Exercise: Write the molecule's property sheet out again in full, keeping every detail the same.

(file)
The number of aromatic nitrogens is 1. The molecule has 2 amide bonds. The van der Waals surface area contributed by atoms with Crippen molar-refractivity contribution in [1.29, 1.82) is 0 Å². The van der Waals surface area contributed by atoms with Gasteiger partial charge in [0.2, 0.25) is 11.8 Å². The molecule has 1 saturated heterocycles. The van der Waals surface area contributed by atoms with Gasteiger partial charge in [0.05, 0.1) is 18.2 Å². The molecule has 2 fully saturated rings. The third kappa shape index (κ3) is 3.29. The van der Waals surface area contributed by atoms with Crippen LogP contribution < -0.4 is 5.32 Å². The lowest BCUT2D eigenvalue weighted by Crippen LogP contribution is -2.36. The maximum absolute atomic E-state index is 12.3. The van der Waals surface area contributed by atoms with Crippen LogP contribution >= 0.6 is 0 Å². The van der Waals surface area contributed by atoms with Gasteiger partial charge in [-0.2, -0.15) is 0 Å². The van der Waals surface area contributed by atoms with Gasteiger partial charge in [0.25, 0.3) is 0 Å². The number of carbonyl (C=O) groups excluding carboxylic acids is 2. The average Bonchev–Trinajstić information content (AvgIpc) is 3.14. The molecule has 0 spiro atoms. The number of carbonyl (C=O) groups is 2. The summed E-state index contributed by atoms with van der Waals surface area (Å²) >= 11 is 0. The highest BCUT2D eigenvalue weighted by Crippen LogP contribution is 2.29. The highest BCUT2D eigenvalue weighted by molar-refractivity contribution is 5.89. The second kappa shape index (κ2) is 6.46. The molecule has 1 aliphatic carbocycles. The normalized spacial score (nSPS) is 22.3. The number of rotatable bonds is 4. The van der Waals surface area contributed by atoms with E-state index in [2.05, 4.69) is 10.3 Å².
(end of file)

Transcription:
The number of aromatic nitrogens is 1. The molecule has 2 amide bonds. The van der Waals surface area contributed by atoms with Crippen molar-refractivity contribution in [1.29, 1.82) is 0 Å². The van der Waals surface area contributed by atoms with Gasteiger partial charge in [0.2, 0.25) is 11.8 Å². The molecule has 1 saturated heterocycles. The van der Waals surface area contributed by atoms with Gasteiger partial charge in [0.05, 0.1) is 18.2 Å². The molecule has 2 fully saturated rings. The third kappa shape index (κ3) is 3.29. The van der Waals surface area contributed by atoms with Crippen LogP contribution < -0.4 is 5.32 Å². The lowest BCUT2D eigenvalue weighted by Crippen LogP contribution is -2.36. The maximum absolute atomic E-state index is 12.3. The van der Waals surface area contributed by atoms with Crippen LogP contribution >= 0.6 is 0 Å². The van der Waals surface area contributed by atoms with Gasteiger partial charge in [-0.2, -0.15) is 0 Å². The van der Waals surface area contributed by atoms with Gasteiger partial charge in [0.25, 0.3) is 0 Å². The number of carbonyl (C=O) groups excluding carboxylic acids is 2. The average Bonchev–Trinajstić information content (AvgIpc) is 3.14. The molecule has 0 spiro atoms. The number of carbonyl (C=O) groups is 2. The summed E-state index contributed by atoms with van der Waals surface area (Å²) >= 11 is 0. The highest BCUT2D eigenvalue weighted by Crippen LogP contribution is 2.29. The highest BCUT2D eigenvalue weighted by molar-refractivity contribution is 5.89. The second kappa shape index (κ2) is 6.46. The molecule has 1 aliphatic carbocycles. The normalized spacial score (nSPS) is 22.3. The number of rotatable bonds is 4. The van der Waals surface area contributed by atoms with E-state index in [2.05, 4.69) is 10.3 Å².